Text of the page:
The Constitution of Estonia provides for equal rights for men and women.The Gender Equality Act (GEA) entered into force on 1 May 2004, clarifying terms such as gender equality, equal treatment for men and women, direct and indirect discrimination based on sex and stipulating grounds for the promotion of equal treatment for men and women. In 2009, the GEA was amended and the Equal Treatment Act (ETA) entered into force, also new Employment Contracts Act (ECA) was adopted. Requirements of the EU equality directives are transposed to the national law. In 2013, Estonia has not yet signed the Council of Europe Convention on Preventing and Combating Violence against Women and Domestic Violence (Istanbul Convention).
The minimum legal age for marriage in Estonia is 18 for both women and men. The Family Law Act also allows both women and men to marry at 15 with parental consent. Early marriage does not seem to be an issue in Estonia. According to statistical data in 1970, 16.9 % of newly married women were between 15-19 years old, and in 2000 the share of women married in the same age group (15-19) had declined to 4.9%. This could be explained by decline in marriages overall and improved family planning and access to contraceptives.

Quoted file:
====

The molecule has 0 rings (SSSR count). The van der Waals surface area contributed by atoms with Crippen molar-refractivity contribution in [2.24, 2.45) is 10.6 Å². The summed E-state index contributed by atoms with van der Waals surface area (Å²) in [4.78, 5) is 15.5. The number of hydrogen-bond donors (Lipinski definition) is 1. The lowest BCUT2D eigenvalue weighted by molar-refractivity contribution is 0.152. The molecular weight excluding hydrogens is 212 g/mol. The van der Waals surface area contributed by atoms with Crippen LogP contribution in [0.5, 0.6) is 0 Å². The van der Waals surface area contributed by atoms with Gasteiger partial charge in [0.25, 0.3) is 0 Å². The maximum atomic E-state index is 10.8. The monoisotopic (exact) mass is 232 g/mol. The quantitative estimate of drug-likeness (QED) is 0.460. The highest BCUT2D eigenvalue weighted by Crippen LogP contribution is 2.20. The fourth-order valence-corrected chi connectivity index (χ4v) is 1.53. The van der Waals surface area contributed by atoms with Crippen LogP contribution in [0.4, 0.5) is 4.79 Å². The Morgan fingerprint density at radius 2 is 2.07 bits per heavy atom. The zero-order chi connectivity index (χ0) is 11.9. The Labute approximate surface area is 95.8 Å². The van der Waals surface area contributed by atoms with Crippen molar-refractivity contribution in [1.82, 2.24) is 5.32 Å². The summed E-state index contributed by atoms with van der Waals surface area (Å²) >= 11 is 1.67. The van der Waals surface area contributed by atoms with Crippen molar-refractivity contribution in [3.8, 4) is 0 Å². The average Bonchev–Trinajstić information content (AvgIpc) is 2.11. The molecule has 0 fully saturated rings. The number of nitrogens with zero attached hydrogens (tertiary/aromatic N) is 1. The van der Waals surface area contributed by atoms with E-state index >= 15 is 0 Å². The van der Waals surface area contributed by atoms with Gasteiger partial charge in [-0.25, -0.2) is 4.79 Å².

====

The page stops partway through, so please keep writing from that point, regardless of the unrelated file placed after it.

Family Law Act, RT (State Gazette) I 2009, 60, 395  UN 2012 World Marriage Data  Statistics Estonia, www.stat.ee, (accessed 28 March 2014).  Family Law Act, RT (State Gazette) I 2009, 60, 395  Family Law Act, RT (State Gazette) I 2009, 60, 395  Law of Succession Act, RT (State Gazette) I 2008, 7, 52, Articles 13(1) and 16-17  Law of Succession Act, RT (State Gazette) I 2008, 7, 52, https://www.riigiteataja.ee/en/eli/507112013002/consolide, accessed 27 March 2014.  Family Law Act, RT (State Gazette) I 2009, 60, 395. Article 64  Family Law Act, RT (State Gazette) I 2009, 60, 395, Article 65  Family Law Act, RT (State Gazette) I 2009, 60, 395, Article 72 Statistics Estonia (2011), Mehe kodu on maailm, naise maailm on kodu? Man’s Home is the World, Woman’s World is her Home? Tallinn.
The Estonian law provides no specific definition of violence against women or domestic violence. Since 1 September 2002, when the new Penal Code entered into force, acts of violence can be prosecuted as offences against the person: article 118 of the Penal code stipulates that causing serious damage to health is punishable by 4 to 12 years’ imprisonment. The 2010-2014 Development Plan for reducing violence defines violence against women as any act of gender-based violence that results in, or is likely to result in, physical, sexual or psychological harm or suffering to women, including threats of such acts, coercion or arbitrary deprivation of liberty, whether occurring in public or in private life.
The male/female sex ratio at birth in 2013 was 1.06 and for the working age population (15-64) was 0.91. No evidence was found to suggest that missing women is relevant in Estonia.
 CIA. https://www.cia.gov/library/publications/the-world-factbook/fields/2018.html (accessed 28/03/2014)  UNICEF (2014), p.73
Women and men enjoy equal rights to access land. The Land Reform Act does not differentiate on the basis of gender for the participation in the land restitution or compensation programme (Article 5) and in the land privatisation programme (Article 21). However, according to the FAO, there are reports that men are the main beneficiaries of land reform programmes and hold most of the land.